Paul Strand and the Birth of Modernism in Photography
Note: this is the second in a two-part series that begins with “The Possibilities of Expression”: Photographic Pictorialism
By LIZ HAGER
“The work is brutally direct. Devoid of all flim-flam; devoid of trickery and of any ‘ism’; devoid of any attempt to mystify an ignorant public, including the photographers themselves. These photographs are a direct expression of today. We have reproduced them in all their brutality.”
—Alfred Stieglitz, Camera Work, number 49/50, June 1917
Alfred Stieglitz began publication of his second journal, Camera Work, in 1903. The first issue launched the Photo-Secession group. In the years between 1903 and 1910, Camera Work was the pre-eminent showcase for “pictorial” photographers, Photo-Secession members and other photographers who work emulated painting style. Beginning in 1910, Stieglitz devoted an increasing percentage of pages in the magazine to contemporary art. The August, 1912 issue, for example, was devoted solely to the painted and sculptural work of Matisse and Picasso.
Strand had been introduced to photography in high school; his first teacher was documentarian Lewis Hine and his mentor’s commitment to social improvement through photography can be felt in all of Strand’s work. In 1907, the school’s camera club took a field trip to Stieglitz’s “291” gallery, where Strand fell decidedly under the spell of Photo Secession members Gertrude Käsebier, Edward Steichen, Clarence H. White, and Frederick H. Evans.
After 1913, Stieglitz published six final issues of Camera Work. He saw the potential of a young Paul Strand (1890-1976), but early on ironically criticized him for his soft focus, pictorialist approach. By 1915, Strand had had a break-through; with New York City as his subject he created sharp-focus semi-abstractions and journalistic portraits of street people. Rightfully impressed, Stieglitz devoted the final two issues (numbers 49/50) of Camera Work to this body of work. In Strand, he remarked that he had seen the photographic equivalent of Picasso’s abstraction.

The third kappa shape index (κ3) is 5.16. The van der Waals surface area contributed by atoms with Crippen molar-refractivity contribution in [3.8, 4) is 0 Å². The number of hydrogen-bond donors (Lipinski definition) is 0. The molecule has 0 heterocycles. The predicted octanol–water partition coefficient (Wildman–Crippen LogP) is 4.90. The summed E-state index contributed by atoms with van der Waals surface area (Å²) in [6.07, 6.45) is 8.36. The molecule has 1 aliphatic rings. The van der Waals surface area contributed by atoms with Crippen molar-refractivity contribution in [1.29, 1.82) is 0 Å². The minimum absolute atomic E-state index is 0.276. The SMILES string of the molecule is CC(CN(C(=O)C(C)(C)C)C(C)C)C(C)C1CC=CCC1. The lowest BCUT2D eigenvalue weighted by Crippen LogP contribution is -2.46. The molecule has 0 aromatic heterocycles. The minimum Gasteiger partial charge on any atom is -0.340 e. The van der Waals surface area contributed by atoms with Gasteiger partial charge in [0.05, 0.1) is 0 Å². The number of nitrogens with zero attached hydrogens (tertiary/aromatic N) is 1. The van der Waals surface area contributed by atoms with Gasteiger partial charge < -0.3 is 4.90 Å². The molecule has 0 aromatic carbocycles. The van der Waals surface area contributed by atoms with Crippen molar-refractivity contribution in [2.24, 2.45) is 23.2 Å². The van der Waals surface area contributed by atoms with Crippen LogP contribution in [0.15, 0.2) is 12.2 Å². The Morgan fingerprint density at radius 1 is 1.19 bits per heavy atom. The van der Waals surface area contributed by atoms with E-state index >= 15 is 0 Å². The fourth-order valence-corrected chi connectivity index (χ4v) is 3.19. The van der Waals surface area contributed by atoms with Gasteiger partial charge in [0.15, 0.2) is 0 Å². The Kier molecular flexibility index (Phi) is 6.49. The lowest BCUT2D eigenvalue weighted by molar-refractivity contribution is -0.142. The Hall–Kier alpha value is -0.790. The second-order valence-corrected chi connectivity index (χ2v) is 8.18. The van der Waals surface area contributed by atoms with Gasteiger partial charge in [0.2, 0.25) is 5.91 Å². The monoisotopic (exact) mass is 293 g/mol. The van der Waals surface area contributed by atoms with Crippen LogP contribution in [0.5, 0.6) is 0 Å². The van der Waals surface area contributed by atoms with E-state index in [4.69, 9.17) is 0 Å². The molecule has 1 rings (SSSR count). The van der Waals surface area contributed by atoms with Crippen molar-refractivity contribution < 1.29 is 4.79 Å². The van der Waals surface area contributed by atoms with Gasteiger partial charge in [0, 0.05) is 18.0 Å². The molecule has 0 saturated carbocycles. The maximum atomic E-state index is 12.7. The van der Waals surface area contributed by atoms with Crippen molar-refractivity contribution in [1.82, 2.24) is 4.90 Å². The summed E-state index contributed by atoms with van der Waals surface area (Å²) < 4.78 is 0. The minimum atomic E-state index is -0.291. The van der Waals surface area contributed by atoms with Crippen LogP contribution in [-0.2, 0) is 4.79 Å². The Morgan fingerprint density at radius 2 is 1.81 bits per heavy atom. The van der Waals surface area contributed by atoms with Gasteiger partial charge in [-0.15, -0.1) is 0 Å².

Fascinated by the Cubists, Strand had experimented with greater abstraction in his compositions, gradually abandoning arecognizable picture plane and comprehensible subject matter.
Paul Strand, Abstraction, Twin Lakes, Connecticut, silver gelatin print 1916, 12 15/16 x 9 5/8 in (photo ©1997 Aperture Foundation /Paul Strand Archive)
Photographs Strand made in the summer of 1916 are thought to be the first significant abstractions intentionally made with a camera. In the most abstract (above) the picture plane has been reduced to a series of flat interlocking shapes. Thus, forms alone, unattached to any pictorial reality, have become the photograph’s subject. Thus did photography take a step into the era of modernism.
A version of “Abstraction” apparently appeared in the last issue of Camera Work. (Unfortunately I can find no pictorial record of it.) Regardless, the Strand issues of Camera Work nailed the pictorialism coffin forever shut. Printed with a harsh strength on thicker paper and a more resonant ink, they were far removed from the delicate and ethereal reproductions of the earlier issues. The issue was Stieglitz’s treatise on future of photography.
Stieglitz rediscovered photography through Strand and, over the next few years, devoted himself again to his own work. The influence of Strand’s uncompromisingly direct style can be plainly seen this later work of Stieglitz. Although he occasionally thought of publishing further issues of Camera Work, it never happened.